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Gazprom makes slow start on boosting gas supplies to Europe


Russian state gas group Gazprom has begun to fill some of its storage facilities in Europe in the first significant sign it is prepared to act on a promise by President Vladimir Putin to help assuage the continent’s energy crisis.

Gazprom on Tuesday said it had “determined the volumes and routes for transporting the gas” to four sites in Germany and one in Austria, without adding any further details.

Putin had promised the company would this week start filling some of its depleted storage sites in Europe after it let volumes of gas there fall to unusually low levels.

The move is the first tentative sign Russia may increase exports to western Europe as soaring gas prices have pushed the region to the brink of a full-blown energy crisis. Some European lawmakers have blamed the problems on Moscow limiting supplies.

Strong demand globally, a drop in wind power generation and rising consumption of liquefied natural gas in Asia have left European consumers hoping for help from Russia, which provides 40 per cent of the continent’s gas.

But markets reacted tepidly after it became clear Russia would not increase supply volumes enough to stave off worries that even a slightly colder winter than expected could create gas shortages in Europe.

The European benchmark contract was down only 1 per cent in early afternoon trading on Tuesday to €77.75 per megawatt hour, while the UK contract for December delivery slipped almost 3 per cent to £1.97 per therm.

Prices fell further later in the session after Gazprom booked additional pipeline capacity through Ukraine, allowing it to further boost exports on Wednesday, although still by a relatively small amount.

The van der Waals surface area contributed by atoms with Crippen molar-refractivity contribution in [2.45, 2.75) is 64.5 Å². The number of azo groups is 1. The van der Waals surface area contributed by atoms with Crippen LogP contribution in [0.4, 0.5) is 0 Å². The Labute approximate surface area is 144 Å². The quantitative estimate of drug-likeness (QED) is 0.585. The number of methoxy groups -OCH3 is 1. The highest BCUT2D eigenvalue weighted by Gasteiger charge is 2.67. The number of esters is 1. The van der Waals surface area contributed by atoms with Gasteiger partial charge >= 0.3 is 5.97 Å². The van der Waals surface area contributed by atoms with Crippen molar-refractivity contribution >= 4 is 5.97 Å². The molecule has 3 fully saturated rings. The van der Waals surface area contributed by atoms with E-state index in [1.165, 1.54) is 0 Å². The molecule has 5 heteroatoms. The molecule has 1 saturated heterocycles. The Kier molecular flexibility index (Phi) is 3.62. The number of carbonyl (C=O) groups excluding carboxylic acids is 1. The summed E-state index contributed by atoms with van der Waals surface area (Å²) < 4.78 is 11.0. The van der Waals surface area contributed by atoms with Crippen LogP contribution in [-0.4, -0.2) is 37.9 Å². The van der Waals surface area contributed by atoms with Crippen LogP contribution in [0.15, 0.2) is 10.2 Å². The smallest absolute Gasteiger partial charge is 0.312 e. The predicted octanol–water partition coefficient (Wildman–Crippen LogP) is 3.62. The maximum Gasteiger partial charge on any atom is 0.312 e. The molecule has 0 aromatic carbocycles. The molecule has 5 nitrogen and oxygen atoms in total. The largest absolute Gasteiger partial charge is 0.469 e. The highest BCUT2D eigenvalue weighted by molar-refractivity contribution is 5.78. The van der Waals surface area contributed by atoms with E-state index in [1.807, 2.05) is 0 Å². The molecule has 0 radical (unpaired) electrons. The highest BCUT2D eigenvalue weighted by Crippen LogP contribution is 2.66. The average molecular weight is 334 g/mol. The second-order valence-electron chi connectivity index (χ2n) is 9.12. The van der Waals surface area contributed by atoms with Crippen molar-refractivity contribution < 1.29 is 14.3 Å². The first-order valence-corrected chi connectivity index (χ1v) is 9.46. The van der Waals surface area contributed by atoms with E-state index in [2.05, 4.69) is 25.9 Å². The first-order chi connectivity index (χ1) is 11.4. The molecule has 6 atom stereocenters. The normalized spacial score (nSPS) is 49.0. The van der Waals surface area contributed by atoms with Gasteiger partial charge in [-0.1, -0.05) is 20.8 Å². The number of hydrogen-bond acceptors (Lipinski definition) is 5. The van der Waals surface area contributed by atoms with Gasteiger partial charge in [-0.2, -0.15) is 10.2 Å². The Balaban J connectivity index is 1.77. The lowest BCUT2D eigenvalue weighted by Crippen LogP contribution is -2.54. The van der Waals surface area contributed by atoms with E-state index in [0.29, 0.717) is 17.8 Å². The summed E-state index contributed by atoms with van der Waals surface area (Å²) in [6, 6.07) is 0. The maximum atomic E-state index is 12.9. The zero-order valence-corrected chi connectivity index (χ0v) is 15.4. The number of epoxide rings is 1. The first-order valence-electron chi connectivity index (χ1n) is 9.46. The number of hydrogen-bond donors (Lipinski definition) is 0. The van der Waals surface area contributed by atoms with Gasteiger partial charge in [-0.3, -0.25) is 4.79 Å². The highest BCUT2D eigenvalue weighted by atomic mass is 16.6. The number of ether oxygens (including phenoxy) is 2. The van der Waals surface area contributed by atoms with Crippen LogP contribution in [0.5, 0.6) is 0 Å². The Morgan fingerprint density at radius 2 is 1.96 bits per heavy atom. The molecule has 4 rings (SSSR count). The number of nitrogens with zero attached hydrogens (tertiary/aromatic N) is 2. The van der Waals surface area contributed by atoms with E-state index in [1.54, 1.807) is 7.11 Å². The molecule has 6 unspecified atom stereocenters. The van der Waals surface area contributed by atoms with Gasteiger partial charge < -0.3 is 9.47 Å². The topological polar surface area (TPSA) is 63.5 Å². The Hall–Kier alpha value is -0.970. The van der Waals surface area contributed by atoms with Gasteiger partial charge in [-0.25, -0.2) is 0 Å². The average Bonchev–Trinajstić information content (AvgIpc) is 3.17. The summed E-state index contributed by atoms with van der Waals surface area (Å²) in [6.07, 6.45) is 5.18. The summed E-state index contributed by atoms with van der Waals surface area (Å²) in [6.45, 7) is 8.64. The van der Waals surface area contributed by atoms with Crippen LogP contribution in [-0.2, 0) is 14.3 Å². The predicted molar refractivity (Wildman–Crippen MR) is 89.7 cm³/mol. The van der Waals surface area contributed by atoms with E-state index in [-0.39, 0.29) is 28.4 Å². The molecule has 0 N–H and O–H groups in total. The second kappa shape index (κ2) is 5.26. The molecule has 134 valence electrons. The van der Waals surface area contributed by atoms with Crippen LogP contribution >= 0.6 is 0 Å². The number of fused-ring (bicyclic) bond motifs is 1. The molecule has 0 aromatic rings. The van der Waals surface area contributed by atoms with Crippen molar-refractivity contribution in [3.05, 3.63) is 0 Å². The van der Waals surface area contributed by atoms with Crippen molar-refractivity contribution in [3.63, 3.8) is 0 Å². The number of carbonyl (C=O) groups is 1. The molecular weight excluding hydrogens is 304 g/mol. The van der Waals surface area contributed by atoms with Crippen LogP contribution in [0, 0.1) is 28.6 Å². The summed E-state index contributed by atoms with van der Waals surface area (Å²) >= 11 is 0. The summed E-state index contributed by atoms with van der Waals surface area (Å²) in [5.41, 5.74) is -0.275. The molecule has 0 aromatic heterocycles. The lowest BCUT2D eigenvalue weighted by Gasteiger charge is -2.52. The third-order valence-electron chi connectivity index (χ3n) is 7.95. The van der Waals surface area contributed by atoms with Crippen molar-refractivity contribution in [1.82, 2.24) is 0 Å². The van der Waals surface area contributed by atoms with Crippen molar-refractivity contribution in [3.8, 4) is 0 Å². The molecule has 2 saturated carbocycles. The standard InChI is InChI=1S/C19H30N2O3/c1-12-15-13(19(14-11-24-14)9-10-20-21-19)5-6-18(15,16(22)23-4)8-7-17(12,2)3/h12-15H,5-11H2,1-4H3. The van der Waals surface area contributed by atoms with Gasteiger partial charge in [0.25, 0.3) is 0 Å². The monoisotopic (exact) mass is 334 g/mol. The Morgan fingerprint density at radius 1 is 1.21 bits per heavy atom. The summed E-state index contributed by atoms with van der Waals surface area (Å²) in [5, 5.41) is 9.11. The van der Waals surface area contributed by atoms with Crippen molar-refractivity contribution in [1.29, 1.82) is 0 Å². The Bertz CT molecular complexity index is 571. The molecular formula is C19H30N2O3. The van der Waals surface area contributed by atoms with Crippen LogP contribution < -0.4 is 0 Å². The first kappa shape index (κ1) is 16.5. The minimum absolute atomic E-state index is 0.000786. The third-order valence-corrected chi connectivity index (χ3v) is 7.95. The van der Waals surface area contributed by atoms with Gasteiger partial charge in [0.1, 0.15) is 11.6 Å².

“The market must be assuming these bookings continue to rise,” said James Huckstepp at S&P Global Platts.

Other analysts agreed there was still reason for caution, with Russian exports to western Europe lower than last year.

“It’s a start, but the volumes delivered [from Gazprom] so far are underwhelming and not nearly enough to significantly lower prices,” said Tom Marzec-Manser at ICIS, a consultancy.

“On both the Polish and Ukrainian routes Gazprom is still delivering below their booked capacity — they are sending more than the very low levels in September and October but it’s still nowhere near comparable to 2020 or 2019.”

Putin had ordered Gazprom to start filling its European storage facilities by this week after it finished stocking Russian inventories. But the president has said any further gas supplies would have to come via the controversial Nord Stream 2 pipeline, which bypasses traditional transit routes via Ukraine to supply Germany through the Baltic Sea.

Moscow has denied claims by some European policymakers that Gazprom was exacerbating the gas crisis by limiting export volumes to speed the pipeline’s regulatory approval, which is not expected before the end of the year at the earliest.

Sergiy Makogon, head of the Gas Transmission System Operator of Ukraine, said Gazprom had booked an extra 20m cubic metres a day of pipeline capacity through Ukraine, taking total supplies to about 110m cubic metres a day. But the increase in volume was nowhere near the level needed, he added.

“The figure at the same time last year was about 180m cubic metres a day and 2020 was a low gas-demand year in Europe due to Covid,” Makogon said. “Now we have high demand, low storage, highest prices ever, but the volumes are half of what they were.”

Gazprom has eight European underground storage sites outside Russia, including four in Germany — Jemgum, Katharina, Rehden and Etzel — and one in Austria, Haidach.

Mitch Jennings, oil and gas analyst at Sova Capital, said data to be released in the next few days would show whether Gazprom was withholding gas deliberately by revealing how much the state energy company had topped up storage.

Data from industry body Gas Infrastructure Europe show that as of November 7, storage at the Rehden site in Germany was significantly below historic levels — only 9.6 per cent full.

Jennings estimated that filling the Haidach, Jemgum and Katharina sites would require about 9.2bn cubic metres, whereas Rehden needed almost 40bn cubic metres. “Clearly Rehden can’t be filled this year,” he said.

Additional reporting by Nastassia Astrasheuskaya in Moscow

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